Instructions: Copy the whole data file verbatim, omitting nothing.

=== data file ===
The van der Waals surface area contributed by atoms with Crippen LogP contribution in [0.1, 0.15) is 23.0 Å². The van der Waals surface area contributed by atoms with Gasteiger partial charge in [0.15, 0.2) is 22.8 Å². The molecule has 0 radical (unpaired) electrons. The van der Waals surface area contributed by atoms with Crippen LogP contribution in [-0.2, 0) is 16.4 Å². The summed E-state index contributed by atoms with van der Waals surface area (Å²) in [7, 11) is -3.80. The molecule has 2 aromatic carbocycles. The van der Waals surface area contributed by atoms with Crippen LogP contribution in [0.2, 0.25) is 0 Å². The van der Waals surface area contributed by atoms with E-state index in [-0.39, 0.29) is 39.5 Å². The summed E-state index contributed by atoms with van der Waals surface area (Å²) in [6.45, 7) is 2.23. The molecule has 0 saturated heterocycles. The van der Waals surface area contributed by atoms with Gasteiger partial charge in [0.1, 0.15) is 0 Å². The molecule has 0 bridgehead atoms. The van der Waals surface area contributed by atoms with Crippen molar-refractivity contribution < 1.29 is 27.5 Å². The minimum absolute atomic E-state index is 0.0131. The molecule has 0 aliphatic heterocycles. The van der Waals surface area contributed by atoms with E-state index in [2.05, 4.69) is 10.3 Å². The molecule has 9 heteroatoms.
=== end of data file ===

The van der Waals surface area contributed by atoms with Crippen LogP contribution in [0.1, 0.15) is 23.0 Å². The van der Waals surface area contributed by atoms with Gasteiger partial charge in [0.15, 0.2) is 22.8 Å². The molecule has 0 radical (unpaired) electrons. The van der Waals surface area contributed by atoms with Crippen LogP contribution in [-0.2, 0) is 16.4 Å². The summed E-state index contributed by atoms with van der Waals surface area (Å²) in [7, 11) is -3.80. The molecule has 2 aromatic carbocycles. The van der Waals surface area contributed by atoms with Crippen LogP contribution in [0.2, 0.25) is 0 Å². The van der Waals surface area contributed by atoms with E-state index in [-0.39, 0.29) is 39.5 Å². The summed E-state index contributed by atoms with van der Waals surface area (Å²) in [6.45, 7) is 2.23. The molecule has 0 saturated heterocycles. The van der Waals surface area contributed by atoms with Gasteiger partial charge in [0.1, 0.15) is 0 Å². The molecule has 0 bridgehead atoms. The van der Waals surface area contributed by atoms with Crippen molar-refractivity contribution < 1.29 is 27.5 Å². The minimum absolute atomic E-state index is 0.0131. The molecule has 0 aliphatic heterocycles. The van der Waals surface area contributed by atoms with E-state index in [2.05, 4.69) is 10.3 Å². The molecule has 9 heteroatoms.